(If you have studied music before, see TRANSFER STUDENTS.)
(If you are no longer a beginner, see BEYOND BEGINNER .)
For children, the educational approach is primarily dictated by the teacher and parent, with the goal of general music education and exposure. Adult students will usually have many more ideas regarding their education, what they want to get out of it, what their goals are, what they want to study, what they do not want to study, etc. Therefore, the student and faculty must develop an understanding and plan with regard to the content and goals of the music education, and this plan should be reviewed and updated at least annually. Below are some of the more important issues that must be addressed:
Interests and Tastes: By the time a student reaches adolescence, the student will often have very specific tastes regarding music and culture. The faculty will always try to provide the student materials that fall within the student's preferred taste, while at the same time try to broaden the student's exposure and appreciation of other styles. Both faculty and student should accept this compromise as the best approach to adult learning.
Clarity of Purpose: Although many students between the ages of 13-18 are very unsure what they plan to do in life (career), they usually have some sense at what level of importance music figures in. If they had several years of substantial achievements (competitions, awards, etc.) then they may still want to keep the option of music open for a few more years. If they witnessed too many peers surpassing them in ability along the way, they will likely choose to keep music as a side interest rather than avocation. Many students realize that high level achievements in music will help them with college applications, and therefore will continue to work hard to accrue a few more honors for their resume. Some prefer to be challenged in whatever they do. ("If it's worth doing, it's worth doing well.") Yet others will learn music just to have something to do and to be able to understand music better when they listen to it (educated enjoyment). Whatever your situation, and no matter how often it may change your position, be sure to maintain a dialogue with your teacher so that she/he is aware how much importance you place on music and can adjust his/her expectations accordingly.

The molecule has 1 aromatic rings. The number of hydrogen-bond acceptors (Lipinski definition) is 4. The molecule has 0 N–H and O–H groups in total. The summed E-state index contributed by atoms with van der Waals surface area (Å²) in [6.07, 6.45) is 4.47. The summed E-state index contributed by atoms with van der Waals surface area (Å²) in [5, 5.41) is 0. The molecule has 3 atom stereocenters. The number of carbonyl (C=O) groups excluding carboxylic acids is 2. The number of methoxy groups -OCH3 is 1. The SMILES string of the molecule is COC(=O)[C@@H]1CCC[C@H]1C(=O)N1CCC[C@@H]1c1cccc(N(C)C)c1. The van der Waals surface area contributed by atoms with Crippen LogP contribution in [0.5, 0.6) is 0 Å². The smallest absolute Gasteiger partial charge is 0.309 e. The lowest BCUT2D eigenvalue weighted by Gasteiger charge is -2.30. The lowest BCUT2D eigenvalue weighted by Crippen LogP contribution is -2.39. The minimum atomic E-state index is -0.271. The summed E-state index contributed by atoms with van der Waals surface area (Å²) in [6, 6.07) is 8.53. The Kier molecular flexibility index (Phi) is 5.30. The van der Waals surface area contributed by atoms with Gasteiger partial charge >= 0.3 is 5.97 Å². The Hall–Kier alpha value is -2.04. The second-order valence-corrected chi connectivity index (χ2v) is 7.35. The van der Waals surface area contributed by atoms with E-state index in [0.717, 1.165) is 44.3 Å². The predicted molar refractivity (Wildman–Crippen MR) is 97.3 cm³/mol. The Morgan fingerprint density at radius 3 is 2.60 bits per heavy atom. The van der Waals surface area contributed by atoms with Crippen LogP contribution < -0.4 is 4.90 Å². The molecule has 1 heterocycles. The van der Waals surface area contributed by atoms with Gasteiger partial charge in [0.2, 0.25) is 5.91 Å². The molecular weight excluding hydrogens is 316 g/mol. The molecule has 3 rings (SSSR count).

Catching Up: For whatever reason, many adult students are in the position of having to catch up for lost time. This is especially true for students under 21 who have a desire to bring their abilities up to their age group (peer levels), whether out of simple desire or in order to audition for music school. As an older student, it is VERY possible to advance in knowledge and ability at a much faster pace than younger students, because a broader knowledge base (education) and maturity will help the student set and achieve important goals. Any student who wishes to progress at a faster than average pace, should consult with the faculty to develop a plan that will achieve these goals. The plan will include specific curriculum items which must be learned (theory, technique, literature), a daily work regimen and key benchmark events (participation in juried evaluations, auditions for ensemble, competitions, recitals, etc.) This plan can be adjusted at any time, or abandoned, if either party feels it is not working to proceed in this way.